The road to Arteriograph
During the daily medical work, arterial function (stiffness) parameters were not available, due to the lack of adequate measuring option. The blood pressure measured on the upper arm (brachial blood pressure) and on the aorta (central blood pressure) are significantly different.
The pulse pressure wave generated by the left ventricle runs through the aorta and is reflected from the bifurcation. If the aortic wall is stiffened, the Pulse Wave Velocity (PWV) parameter is elevated. Until the recent times the only way to get this data was the cardiac catheterization which is an invasive method. With the technical development, the first non-invasive solutions (the applanation tonometry and the piezoelectric method) appeared approximately 30 years ago. The application of these methods was rather complicated: it required a well-trained staff and the measurement took considerably long time. For these reasons, these solutions could not prevail in the clinical world.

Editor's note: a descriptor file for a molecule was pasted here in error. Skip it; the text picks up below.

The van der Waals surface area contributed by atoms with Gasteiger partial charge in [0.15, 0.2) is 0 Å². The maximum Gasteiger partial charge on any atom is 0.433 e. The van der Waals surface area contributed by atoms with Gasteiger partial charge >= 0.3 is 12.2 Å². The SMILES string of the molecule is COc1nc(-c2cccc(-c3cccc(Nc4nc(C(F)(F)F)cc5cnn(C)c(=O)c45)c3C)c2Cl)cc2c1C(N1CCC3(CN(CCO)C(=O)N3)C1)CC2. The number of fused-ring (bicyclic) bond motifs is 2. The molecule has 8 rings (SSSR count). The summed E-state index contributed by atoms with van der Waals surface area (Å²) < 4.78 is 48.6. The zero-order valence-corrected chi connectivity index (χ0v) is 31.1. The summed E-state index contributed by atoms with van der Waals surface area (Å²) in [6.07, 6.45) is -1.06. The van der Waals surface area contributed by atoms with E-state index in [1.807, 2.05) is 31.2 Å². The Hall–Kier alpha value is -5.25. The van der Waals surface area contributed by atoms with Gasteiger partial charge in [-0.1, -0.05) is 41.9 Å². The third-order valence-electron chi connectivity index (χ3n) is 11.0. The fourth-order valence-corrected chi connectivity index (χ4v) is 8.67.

The Tensiomed developer team had an opportunity to watch the signals on an oscilloscope during a digital oscillometric blood pressure measurement. It was surprising to see how complex and at the same time distinct signals can be observed at different pressure levels. From this moment, we were eager to find out why only the maximum amplitudes are used from the oscillometric readings to determine the blood pressure and what about the whole curve with all its details.
We were assuming that the oscillometric readings might be consisting direct information about the state of the arteries and the systemic circulation. It turned out that we identified a new discipline, the Arterial Stiffness which has been rarely studied (or not at all) so our mission was to develop the best and most reliable device, the Arteriograph, to measure the hemodynamic parameters.